• In accordance with a further embodiment, controller for a battery management system includes a plurality of pulse width modulator's, supply rail control circuit, and a plurality of battery charging control circuits. The plurality of pulse width modulator's are configured to be coupled to a corresponding plurality of per parallel bi-directional switching power supplies coupled between a supply rail and a corresponding plurality of batteries. Each of the plurality of pulse modulators has switching output configured to operate a corresponding bi-directional switching power supply in a charging mode and in a discharging mode the supply rail control circuit is configured to control a voltage of the supply rail during the charging mode. The plurality of battery charging control circuits is configured to control a charging voltage or a charging current to each of the corresponding plurality of batteries during the discharging mode.
  • In an embodiment, the controller also includes a charge balancing circuit configured to adjust the charging and discharging of each of the corresponding plurality of batteries according to a charge level of each of the corresponding plurality of batteries. In an embodiment, the charge balancing circuit adjusts a switch on time of each of the plurality of pulse modulators. During the charging mode, the charge balancing circuit may adjust the switch on time of a pulse modulator according to a difference between the maximum charge level and a remaining charge level of the corresponding battery. During the charging mode charge balancing circuit adjusts the switch on time of the pulse width modulator according to the remaining charge level of the corresponding battery.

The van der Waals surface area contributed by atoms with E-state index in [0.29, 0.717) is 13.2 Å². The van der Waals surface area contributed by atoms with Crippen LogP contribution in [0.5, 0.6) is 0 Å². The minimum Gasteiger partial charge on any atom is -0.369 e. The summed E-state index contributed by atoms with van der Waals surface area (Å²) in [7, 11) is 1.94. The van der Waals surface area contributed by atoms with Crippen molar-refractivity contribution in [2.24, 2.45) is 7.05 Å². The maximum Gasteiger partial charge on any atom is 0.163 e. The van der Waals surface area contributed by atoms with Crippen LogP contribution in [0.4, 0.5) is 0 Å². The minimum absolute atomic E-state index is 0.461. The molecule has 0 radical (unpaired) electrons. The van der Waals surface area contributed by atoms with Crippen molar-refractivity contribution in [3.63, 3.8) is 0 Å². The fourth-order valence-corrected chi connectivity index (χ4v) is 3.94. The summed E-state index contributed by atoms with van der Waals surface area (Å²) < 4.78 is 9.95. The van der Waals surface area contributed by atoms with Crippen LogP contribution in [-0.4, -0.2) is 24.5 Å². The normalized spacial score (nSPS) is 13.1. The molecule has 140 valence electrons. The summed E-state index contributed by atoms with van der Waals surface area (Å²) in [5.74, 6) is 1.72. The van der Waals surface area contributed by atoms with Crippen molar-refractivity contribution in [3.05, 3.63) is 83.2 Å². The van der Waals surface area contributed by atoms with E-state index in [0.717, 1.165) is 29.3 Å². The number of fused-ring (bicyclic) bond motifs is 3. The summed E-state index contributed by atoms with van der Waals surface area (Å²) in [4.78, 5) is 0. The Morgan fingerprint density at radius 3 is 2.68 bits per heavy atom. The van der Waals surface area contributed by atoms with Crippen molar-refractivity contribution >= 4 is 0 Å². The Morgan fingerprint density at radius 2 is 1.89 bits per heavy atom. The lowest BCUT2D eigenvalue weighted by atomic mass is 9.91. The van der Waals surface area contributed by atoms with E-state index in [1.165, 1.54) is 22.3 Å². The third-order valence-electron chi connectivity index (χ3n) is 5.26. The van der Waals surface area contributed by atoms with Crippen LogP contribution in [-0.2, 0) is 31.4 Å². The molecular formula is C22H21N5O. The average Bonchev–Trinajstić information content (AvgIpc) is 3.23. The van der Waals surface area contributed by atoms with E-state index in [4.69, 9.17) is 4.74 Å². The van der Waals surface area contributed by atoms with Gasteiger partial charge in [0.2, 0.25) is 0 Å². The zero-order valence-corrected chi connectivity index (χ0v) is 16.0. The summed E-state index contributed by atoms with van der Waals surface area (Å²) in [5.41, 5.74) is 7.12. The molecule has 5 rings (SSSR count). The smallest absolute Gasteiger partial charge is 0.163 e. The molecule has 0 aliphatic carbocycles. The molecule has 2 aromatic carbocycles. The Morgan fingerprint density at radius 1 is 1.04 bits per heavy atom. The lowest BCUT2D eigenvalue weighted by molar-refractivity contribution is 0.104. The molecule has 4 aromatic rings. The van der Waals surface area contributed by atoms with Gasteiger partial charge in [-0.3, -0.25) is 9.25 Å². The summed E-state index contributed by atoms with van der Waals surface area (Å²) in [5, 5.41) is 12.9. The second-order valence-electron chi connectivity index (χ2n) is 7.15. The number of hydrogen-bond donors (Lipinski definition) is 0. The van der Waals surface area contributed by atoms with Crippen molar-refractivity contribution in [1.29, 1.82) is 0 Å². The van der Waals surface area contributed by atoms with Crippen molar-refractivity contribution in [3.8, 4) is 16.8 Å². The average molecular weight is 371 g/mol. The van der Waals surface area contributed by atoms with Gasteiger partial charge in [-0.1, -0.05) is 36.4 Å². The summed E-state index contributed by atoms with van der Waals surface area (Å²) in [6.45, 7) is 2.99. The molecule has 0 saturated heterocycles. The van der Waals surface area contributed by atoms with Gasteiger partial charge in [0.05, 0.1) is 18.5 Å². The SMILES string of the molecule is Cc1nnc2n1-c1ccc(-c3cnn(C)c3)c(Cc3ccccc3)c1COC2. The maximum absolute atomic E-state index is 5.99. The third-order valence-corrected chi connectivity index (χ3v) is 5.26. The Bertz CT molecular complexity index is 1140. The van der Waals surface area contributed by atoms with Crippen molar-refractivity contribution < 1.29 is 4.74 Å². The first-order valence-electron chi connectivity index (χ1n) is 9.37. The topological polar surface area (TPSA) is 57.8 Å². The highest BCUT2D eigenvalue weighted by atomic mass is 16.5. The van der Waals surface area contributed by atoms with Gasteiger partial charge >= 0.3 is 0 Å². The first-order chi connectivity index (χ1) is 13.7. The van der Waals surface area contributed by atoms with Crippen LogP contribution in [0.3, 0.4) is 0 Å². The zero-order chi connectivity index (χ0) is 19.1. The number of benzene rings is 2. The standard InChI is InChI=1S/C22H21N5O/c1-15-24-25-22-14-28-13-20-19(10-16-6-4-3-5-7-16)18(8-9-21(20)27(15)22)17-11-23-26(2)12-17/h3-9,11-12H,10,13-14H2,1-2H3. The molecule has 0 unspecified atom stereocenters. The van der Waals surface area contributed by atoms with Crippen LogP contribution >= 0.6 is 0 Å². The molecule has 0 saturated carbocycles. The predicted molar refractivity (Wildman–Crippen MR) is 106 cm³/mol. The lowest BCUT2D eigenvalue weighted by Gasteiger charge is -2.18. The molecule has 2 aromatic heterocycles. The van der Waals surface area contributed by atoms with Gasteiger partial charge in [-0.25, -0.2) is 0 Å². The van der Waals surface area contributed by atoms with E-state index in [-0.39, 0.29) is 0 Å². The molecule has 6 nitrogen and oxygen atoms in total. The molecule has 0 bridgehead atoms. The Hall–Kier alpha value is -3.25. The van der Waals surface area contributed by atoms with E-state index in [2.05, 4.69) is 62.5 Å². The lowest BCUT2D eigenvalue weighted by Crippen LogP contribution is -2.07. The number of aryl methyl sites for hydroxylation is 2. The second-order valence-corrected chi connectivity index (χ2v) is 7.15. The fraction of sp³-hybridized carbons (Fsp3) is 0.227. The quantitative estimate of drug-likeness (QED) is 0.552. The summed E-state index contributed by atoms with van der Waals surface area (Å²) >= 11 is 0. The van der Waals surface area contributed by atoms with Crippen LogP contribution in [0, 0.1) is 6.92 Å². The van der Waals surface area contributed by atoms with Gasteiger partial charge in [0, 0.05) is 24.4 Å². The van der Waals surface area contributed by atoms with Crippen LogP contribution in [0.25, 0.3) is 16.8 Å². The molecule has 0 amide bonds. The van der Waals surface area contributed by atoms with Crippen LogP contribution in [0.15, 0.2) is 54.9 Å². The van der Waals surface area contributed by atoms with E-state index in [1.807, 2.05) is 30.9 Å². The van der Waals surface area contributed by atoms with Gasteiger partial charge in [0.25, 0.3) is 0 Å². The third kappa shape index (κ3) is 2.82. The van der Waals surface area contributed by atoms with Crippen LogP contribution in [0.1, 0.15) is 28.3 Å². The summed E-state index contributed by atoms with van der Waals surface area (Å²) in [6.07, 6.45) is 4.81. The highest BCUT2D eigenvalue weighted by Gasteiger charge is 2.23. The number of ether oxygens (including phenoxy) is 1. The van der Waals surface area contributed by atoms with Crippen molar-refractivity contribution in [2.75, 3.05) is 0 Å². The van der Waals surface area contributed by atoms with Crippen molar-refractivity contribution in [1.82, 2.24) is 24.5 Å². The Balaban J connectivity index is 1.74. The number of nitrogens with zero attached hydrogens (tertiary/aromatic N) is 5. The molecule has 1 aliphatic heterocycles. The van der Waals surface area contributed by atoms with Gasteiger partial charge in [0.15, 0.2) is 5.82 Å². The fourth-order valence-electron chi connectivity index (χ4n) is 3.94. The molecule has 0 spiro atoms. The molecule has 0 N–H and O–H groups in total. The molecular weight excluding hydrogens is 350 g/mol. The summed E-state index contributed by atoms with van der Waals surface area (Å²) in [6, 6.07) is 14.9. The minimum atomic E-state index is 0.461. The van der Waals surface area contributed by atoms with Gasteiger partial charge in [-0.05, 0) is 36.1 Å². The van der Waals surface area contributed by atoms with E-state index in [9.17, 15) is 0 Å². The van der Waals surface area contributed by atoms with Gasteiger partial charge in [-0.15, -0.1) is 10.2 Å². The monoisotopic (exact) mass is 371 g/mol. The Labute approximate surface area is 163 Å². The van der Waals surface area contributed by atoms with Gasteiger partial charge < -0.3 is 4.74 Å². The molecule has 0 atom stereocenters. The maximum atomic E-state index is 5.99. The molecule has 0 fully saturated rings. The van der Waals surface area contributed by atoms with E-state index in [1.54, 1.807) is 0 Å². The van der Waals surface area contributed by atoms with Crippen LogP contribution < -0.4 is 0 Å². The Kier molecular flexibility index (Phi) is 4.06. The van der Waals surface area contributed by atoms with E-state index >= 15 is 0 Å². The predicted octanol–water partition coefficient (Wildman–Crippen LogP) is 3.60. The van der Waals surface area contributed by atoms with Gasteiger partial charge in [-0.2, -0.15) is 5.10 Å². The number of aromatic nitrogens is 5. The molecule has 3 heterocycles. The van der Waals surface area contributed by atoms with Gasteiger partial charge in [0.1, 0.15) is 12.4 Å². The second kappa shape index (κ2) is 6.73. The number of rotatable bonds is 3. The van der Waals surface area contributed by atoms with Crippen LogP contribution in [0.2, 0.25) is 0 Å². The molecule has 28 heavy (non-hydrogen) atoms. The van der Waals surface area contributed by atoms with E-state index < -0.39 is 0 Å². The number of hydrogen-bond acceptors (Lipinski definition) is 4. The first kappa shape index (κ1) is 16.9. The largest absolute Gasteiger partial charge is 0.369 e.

• In an embodiment, during the charging mode, the charge balancing circuit further adjusts the switch-on time of the pulse modulator according to a sum of a difference between a maximum charge level and a remaining charge level across each of the corresponding batteries. During the charging mode charge balancing circuit further adjusts the switch on time of the pulse modulator according to a sum of the remaining charge level across each of the corresponding batteries. In an embodiment, the controller is disposed on an integrated circuit. In some embodiments, the system includes the plurality of parallel bi-directional switching power supplies. The controller may be disposed within a battery management system of a mobile terminal in some embodiments.